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Jun 27, 2012, 01.07 PM IST
Brent crude fell below USD 93 per barrel on Wednesday as heightened concerns that European leaders would fail to solve the region's intractable debt crisis at a key meet this week offset tighter North Sea oil supply.
Caution ran high among investors after Germany staunchly opposed the idea of sharing the region's debt, damping expectations for a bold move from Thursday's summit of European leaders to halt contagion from the 30-month long debt crisis.
Brent crude had fallen 25 cents to USD 92.77 per barrel by 0632 GMT. US crude was at USD 79.13, down 23 cents.
"Expectations for (a price direction from the EU meeting) seem to be weakening as the day goes by," said Michael Creed, an economist at National Australian Bank. "The EU will continue to kick the can down the road and we're unlikely to see any real resolution."
German Chancellor Angela Merkel stamped out the idea of common euro zone bonds which are favoured by France, Italy and Spain, saying that Europe would not share total debt liability "as long as I live".
Still, lower North Sea output due to a workers' strike in Norway was expected to limit losses.
Brent on Tuesday posted its largest daily percentage gain since March 1, settling above USD 93 for the first time in a week after Norway's Statoil ASA
Brent's price jump stretched its premium over West Texas Intermediate (WTI) prices to more than USD 13 on Tuesday, the widest in more than a week.
"Price improvements this week are due to oil being oversold last week," NAB's Creed said, adding that expectations of a fall in US crude stocks had cast a slightly bullish hue on oil.
US crude stockpiles were forecast to have fallen by 500,000 barrels last week because of a drop in imports, an extended Reuters poll of analysts found, ahead of data from the Energy Information Administration to be released at 1430 GMT.
But data from the American Petroleum Institute (API) late on Tuesday showed an unexpected rise of 507,000 barrels last week.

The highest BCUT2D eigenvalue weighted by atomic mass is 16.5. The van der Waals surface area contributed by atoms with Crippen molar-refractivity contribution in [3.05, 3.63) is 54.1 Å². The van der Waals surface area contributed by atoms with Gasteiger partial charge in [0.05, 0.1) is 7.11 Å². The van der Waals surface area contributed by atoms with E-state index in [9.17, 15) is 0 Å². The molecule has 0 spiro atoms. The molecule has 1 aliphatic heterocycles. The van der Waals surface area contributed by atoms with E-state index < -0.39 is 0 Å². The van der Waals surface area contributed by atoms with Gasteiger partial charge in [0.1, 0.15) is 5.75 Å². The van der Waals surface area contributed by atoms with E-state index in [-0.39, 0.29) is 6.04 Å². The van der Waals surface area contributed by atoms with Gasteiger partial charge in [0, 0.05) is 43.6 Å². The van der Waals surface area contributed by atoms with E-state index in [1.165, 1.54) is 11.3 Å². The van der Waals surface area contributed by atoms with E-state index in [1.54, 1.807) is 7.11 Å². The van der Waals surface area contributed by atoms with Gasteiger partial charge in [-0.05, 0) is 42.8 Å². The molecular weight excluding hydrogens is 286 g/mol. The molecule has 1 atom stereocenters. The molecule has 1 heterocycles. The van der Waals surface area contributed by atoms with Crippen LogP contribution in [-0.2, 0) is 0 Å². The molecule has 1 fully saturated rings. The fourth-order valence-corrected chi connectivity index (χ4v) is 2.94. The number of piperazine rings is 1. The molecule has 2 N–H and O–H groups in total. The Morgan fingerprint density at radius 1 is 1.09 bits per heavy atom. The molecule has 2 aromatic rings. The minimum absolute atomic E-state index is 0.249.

Oil is on track to drop more than 20% in the second quarter, the largest three-month fall since the financial crisis in 2008, due to demand concerns triggered by economic worries.
"At current levels, oil is trading almost exactly at fair value," Credit Suisse analysts said in a monthly report. "The geopolitical risk premium due to a potential escalation of the situation surrounding the Iranian nuclear programme now seems to be priced out completely. Whether this is justified is arguable."
US and EU sanctions on Iranian crude would start this week, but the impact was expected to be marginal as higher output from OPEC helped fill the shortfall, Creed said.
"The sanctions have quite a lot of holes so Iran will still be supplying quite a bit of volume," he said.
Iran on Tuesday urged the European Union to reconsider an embargo on Iranian oil that comes into effect on July 1, saying that it wanted engagement and not confrontation with the bloc.
Geopolitical tensions rose in the Middle East after NATO allies condemned Syria for shooting down a Turkish military plane.
Tags: Brent crude, per barrel, European leaders, debt crisis, North Sea oil supply, US crude, American Petroleum Institute, API, OPEC
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